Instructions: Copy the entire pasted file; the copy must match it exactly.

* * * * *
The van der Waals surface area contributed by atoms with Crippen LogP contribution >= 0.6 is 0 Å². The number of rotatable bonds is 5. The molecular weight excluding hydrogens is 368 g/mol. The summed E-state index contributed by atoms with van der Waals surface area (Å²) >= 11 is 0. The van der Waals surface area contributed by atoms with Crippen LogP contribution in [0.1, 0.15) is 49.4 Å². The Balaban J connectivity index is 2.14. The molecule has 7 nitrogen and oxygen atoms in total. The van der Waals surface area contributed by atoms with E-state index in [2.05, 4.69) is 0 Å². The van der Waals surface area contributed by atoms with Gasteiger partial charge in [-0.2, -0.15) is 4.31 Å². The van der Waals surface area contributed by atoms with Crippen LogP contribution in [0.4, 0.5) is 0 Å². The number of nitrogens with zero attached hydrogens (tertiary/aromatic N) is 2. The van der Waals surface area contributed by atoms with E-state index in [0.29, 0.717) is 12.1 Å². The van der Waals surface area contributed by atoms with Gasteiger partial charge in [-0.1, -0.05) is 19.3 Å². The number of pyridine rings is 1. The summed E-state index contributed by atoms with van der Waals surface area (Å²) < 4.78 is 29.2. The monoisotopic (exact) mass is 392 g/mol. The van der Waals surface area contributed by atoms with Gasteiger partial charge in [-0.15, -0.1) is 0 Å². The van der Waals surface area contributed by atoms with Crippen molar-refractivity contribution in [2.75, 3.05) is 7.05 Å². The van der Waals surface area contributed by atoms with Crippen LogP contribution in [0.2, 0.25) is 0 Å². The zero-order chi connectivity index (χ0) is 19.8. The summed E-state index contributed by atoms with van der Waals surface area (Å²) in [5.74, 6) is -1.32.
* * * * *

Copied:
The van der Waals surface area contributed by atoms with Crippen LogP contribution >= 0.6 is 0 Å². The number of rotatable bonds is 5. The molecular weight excluding hydrogens is 368 g/mol. The summed E-state index contributed by atoms with van der Waals surface area (Å²) >= 11 is 0. The van der Waals surface area contributed by atoms with Crippen LogP contribution in [0.1, 0.15) is 49.4 Å². The Balaban J connectivity index is 2.14. The molecule has 7 nitrogen and oxygen atoms in total. The van der Waals surface area contributed by atoms with E-state index in [2.05, 4.69) is 0 Å². The van der Waals surface area contributed by atoms with Gasteiger partial charge in [-0.2, -0.15) is 4.31 Å². The van der Waals surface area contributed by atoms with Crippen LogP contribution in [0.4, 0.5) is 0 Å². The number of nitrogens with zero attached hydrogens (tertiary/aromatic N) is 2. The van der Waals surface area contributed by atoms with E-state index in [0.29, 0.717) is 12.1 Å². The van der Waals surface area contributed by atoms with Gasteiger partial charge in [-0.1, -0.05) is 19.3 Å². The number of pyridine rings is 1. The summed E-state index contributed by atoms with van der Waals surface area (Å²) < 4.78 is 29.2. The monoisotopic (exact) mass is 392 g/mol. The van der Waals surface area contributed by atoms with Gasteiger partial charge in [-0.15, -0.1) is 0 Å². The van der Waals surface area contributed by atoms with Crippen molar-refractivity contribution in [2.75, 3.05) is 7.05 Å². The van der Waals surface area contributed by atoms with Crippen LogP contribution in [0.2, 0.25) is 0 Å². The zero-order chi connectivity index (χ0) is 19.8. The summed E-state index contributed by atoms with van der Waals surface area (Å²) in [5.74, 6) is -1.32.